Increased asset deductions in the current year
New rules allow for increased current year deductions
And why Christine Merson is my hero of the day.
It’s not every day that someone representing the IRS’s Office of Associate Chief Counsel makes it to my list of heroes but today is a special day. You see, Christine Merson of the IRS’s office represents hope that other members of government agencies might be willing to look beyond the halls of their own hallowed institutions and consider the perspective of real businesses and the companies they serve. It seems Christine is a rare breed of bureaucrat who actually listens to reason.
So here’s the story of how Christine made it to my list.
In September of 2013, the IRS issued a set of regulations designed to address the tax treatment of amounts “paid to acquire, produce or improve tangible property.” These regulations included a host of rule changes and filing requirements along with hefty implications for failure to comply. But they also included a set of “de minimis” (meaning minimal or trivial amount) exceptions to the sometimes onerous requirements that would allow deductions for current year expenditures.
In the case of expenditures for tangible assets, different de minimis rules apply:
- If you had what the IRS called an AFS (Applicable Financial Statement which is generally an audited financial statement), you were allowed to deduct up to $5,000 of qualifying investments in tangible property. Among other requirements, the IRS mandated that the same expense treatment (full current year write-off) apply to financial statement reporting. So if you deducted a $5,000 equipment purchase for tax purposes, your current year audited income statement must also reflect the full $5,000 of expense.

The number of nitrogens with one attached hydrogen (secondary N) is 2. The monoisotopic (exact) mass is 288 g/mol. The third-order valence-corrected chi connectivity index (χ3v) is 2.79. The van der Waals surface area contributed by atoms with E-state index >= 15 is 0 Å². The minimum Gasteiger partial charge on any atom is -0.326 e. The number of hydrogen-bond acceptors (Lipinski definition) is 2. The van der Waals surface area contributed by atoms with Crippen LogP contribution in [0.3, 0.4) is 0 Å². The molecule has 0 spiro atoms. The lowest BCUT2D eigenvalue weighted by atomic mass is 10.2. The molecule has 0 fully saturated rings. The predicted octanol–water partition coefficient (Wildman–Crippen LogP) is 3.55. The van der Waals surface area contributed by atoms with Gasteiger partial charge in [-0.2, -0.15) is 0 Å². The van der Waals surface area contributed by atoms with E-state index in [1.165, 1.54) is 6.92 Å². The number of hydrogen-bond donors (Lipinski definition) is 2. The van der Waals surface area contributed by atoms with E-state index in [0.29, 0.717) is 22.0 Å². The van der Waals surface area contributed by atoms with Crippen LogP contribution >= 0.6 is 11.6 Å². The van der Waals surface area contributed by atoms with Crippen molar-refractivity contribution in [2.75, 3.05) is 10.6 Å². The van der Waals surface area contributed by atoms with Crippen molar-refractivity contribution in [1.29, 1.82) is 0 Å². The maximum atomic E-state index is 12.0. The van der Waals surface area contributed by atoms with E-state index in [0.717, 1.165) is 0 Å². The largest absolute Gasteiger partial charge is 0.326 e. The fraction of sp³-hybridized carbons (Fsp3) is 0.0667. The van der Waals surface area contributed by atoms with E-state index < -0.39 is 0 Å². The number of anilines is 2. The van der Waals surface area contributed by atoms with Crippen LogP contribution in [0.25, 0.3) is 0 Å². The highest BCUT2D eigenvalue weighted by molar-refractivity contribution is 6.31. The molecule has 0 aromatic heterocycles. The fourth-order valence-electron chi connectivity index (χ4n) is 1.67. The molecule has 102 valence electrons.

- For taxpayers without audited financial statements, the IRS offered a $500 per item or invoice safe harbor threshold. This meant that qualifying asset purchases of $500 or less could be expensed in the year of acquisition. And these purchases, if otherwise qualified as business expenditures, would not be subject to IRS audit under the capitalization rules.
The $4,500 disparity between safe harbor deductions came down to the difference between those who could afford an audit and those who couldn’t. Small businesses and the American Institute of Certified Public Accountants cried foul.
Based on what one an only imagine must have been a horrific outcry from the general public, the IRS has now decided to allow all taxpayers a safe harbor of $2,500 per item or invoice for deducting expenditures “made for the acquisition or production of newly acquired property or for the improvement of existing property, which otherwise must be capitalized”. These safe harbor amounts technically apply for tax years beginning in January 2016 or later, but they can also be applied to prior tax years without fear of reprisal in the event of an IRS audit.
Christine authored the document and explained her reasoning as follows:
Change in Policy
“Having considered taxpayers’ comments, the goal of the final tangible property regulations to reduce administrative burden, and the concern that taxpayers’ methods of accounting clearly reflect income, the de minimis[i] safe harbor limitation for a taxpayer without an AFS (Appropriate Financial Statement) is increased from $500 to $2,500.”[ii]
Let’s hear it for Christine!
Time to Update your Policy
The IRS rules require that, in order to take advantage of the de minimis exceptions, each business must establish a capitalization policy at the beginning of each year. Companies who have a current policy of capitalizing asset purchases of $500 or more per item or invoice may be eligible for a raise in this threshold. Make sure to establish your 2016 threshold before the year begins. Consult your tax professional to discuss the capitalization policy appropriate for your business.